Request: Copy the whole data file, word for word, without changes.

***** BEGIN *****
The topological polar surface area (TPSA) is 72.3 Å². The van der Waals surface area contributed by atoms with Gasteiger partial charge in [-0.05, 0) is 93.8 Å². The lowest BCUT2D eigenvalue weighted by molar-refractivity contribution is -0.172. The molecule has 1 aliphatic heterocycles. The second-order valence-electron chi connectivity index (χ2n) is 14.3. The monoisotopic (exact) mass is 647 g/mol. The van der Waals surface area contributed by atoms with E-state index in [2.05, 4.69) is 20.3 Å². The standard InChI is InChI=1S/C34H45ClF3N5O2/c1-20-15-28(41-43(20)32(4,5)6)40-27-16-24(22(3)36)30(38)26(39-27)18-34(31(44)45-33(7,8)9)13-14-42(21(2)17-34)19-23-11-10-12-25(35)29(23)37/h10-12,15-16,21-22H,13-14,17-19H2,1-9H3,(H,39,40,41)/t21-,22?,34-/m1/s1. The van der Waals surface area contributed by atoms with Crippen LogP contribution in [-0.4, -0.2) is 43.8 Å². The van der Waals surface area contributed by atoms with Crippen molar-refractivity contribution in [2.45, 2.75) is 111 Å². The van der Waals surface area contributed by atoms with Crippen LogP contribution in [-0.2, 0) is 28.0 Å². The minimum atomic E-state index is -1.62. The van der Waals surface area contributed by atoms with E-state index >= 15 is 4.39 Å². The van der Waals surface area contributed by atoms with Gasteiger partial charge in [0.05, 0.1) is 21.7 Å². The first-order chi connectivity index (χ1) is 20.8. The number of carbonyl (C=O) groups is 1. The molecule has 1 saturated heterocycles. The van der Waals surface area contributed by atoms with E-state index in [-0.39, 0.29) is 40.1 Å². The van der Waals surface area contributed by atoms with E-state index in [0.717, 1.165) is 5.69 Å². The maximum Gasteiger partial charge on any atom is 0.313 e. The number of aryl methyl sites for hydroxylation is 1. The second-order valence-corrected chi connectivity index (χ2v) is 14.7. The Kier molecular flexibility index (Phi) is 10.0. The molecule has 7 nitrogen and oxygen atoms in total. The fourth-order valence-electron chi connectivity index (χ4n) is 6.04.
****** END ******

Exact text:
The topological polar surface area (TPSA) is 72.3 Å². The van der Waals surface area contributed by atoms with Gasteiger partial charge in [-0.05, 0) is 93.8 Å². The lowest BCUT2D eigenvalue weighted by molar-refractivity contribution is -0.172. The molecule has 1 aliphatic heterocycles. The second-order valence-electron chi connectivity index (χ2n) is 14.3. The monoisotopic (exact) mass is 647 g/mol. The van der Waals surface area contributed by atoms with E-state index in [2.05, 4.69) is 20.3 Å². The standard InChI is InChI=1S/C34H45ClF3N5O2/c1-20-15-28(41-43(20)32(4,5)6)40-27-16-24(22(3)36)30(38)26(39-27)18-34(31(44)45-33(7,8)9)13-14-42(21(2)17-34)19-23-11-10-12-25(35)29(23)37/h10-12,15-16,21-22H,13-14,17-19H2,1-9H3,(H,39,40,41)/t21-,22?,34-/m1/s1. The van der Waals surface area contributed by atoms with Crippen LogP contribution in [-0.4, -0.2) is 43.8 Å². The van der Waals surface area contributed by atoms with Crippen molar-refractivity contribution in [2.45, 2.75) is 111 Å². The van der Waals surface area contributed by atoms with Crippen LogP contribution in [-0.2, 0) is 28.0 Å². The minimum atomic E-state index is -1.62. The van der Waals surface area contributed by atoms with E-state index >= 15 is 4.39 Å². The van der Waals surface area contributed by atoms with Gasteiger partial charge in [0.05, 0.1) is 21.7 Å². The first-order chi connectivity index (χ1) is 20.8. The number of carbonyl (C=O) groups is 1. The molecule has 1 saturated heterocycles. The van der Waals surface area contributed by atoms with E-state index in [-0.39, 0.29) is 40.1 Å². The van der Waals surface area contributed by atoms with E-state index in [0.717, 1.165) is 5.69 Å². The maximum Gasteiger partial charge on any atom is 0.313 e. The number of aryl methyl sites for hydroxylation is 1. The second-order valence-corrected chi connectivity index (χ2v) is 14.7. The Kier molecular flexibility index (Phi) is 10.0. The molecule has 7 nitrogen and oxygen atoms in total. The fourth-order valence-electron chi connectivity index (χ4n) is 6.04.